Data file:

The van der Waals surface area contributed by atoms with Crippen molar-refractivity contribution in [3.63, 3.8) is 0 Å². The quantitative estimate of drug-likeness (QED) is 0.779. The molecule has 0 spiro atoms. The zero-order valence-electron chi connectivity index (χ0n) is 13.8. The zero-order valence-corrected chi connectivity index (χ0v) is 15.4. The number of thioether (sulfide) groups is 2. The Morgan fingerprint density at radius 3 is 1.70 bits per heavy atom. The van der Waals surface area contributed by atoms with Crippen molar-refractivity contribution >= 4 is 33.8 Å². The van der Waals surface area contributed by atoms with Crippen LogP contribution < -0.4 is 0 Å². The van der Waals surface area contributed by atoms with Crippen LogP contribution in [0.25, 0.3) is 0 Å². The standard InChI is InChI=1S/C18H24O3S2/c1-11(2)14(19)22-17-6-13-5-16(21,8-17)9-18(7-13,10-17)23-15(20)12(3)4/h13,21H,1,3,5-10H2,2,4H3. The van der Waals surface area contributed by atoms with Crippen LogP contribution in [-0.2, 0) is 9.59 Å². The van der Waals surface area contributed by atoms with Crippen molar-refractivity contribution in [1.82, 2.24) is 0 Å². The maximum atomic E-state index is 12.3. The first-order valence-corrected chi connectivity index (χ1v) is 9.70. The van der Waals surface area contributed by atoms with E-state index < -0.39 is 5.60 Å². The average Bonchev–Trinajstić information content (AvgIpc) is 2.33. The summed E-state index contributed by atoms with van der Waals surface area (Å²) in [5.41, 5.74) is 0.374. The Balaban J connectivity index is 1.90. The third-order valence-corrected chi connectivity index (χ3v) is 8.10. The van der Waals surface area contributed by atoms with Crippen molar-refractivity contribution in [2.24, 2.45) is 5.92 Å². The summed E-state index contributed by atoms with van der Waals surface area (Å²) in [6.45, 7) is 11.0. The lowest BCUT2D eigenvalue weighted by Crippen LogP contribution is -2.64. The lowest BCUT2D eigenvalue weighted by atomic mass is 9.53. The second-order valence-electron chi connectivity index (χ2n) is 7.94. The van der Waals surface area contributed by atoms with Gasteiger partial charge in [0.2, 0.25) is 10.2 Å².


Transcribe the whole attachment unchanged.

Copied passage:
The van der Waals surface area contributed by atoms with Crippen molar-refractivity contribution in [3.63, 3.8) is 0 Å². The quantitative estimate of drug-likeness (QED) is 0.779. The molecule has 0 spiro atoms. The zero-order valence-electron chi connectivity index (χ0n) is 13.8. The zero-order valence-corrected chi connectivity index (χ0v) is 15.4. The number of thioether (sulfide) groups is 2. The Morgan fingerprint density at radius 3 is 1.70 bits per heavy atom. The van der Waals surface area contributed by atoms with Crippen molar-refractivity contribution >= 4 is 33.8 Å². The van der Waals surface area contributed by atoms with Crippen LogP contribution < -0.4 is 0 Å². The van der Waals surface area contributed by atoms with Crippen LogP contribution in [0.25, 0.3) is 0 Å². The standard InChI is InChI=1S/C18H24O3S2/c1-11(2)14(19)22-17-6-13-5-16(21,8-17)9-18(7-13,10-17)23-15(20)12(3)4/h13,21H,1,3,5-10H2,2,4H3. The van der Waals surface area contributed by atoms with Crippen LogP contribution in [-0.2, 0) is 9.59 Å². The van der Waals surface area contributed by atoms with Crippen molar-refractivity contribution in [1.82, 2.24) is 0 Å². The maximum atomic E-state index is 12.3. The first-order valence-corrected chi connectivity index (χ1v) is 9.70. The van der Waals surface area contributed by atoms with E-state index < -0.39 is 5.60 Å². The average Bonchev–Trinajstić information content (AvgIpc) is 2.33. The summed E-state index contributed by atoms with van der Waals surface area (Å²) in [5.41, 5.74) is 0.374. The Balaban J connectivity index is 1.90. The third-order valence-corrected chi connectivity index (χ3v) is 8.10. The van der Waals surface area contributed by atoms with Crippen molar-refractivity contribution in [2.24, 2.45) is 5.92 Å². The summed E-state index contributed by atoms with van der Waals surface area (Å²) in [6.45, 7) is 11.0. The lowest BCUT2D eigenvalue weighted by Crippen LogP contribution is -2.64. The lowest BCUT2D eigenvalue weighted by atomic mass is 9.53. The second-order valence-electron chi connectivity index (χ2n) is 7.94. The van der Waals surface area contributed by atoms with Gasteiger partial charge in [0.2, 0.25) is 10.2 Å².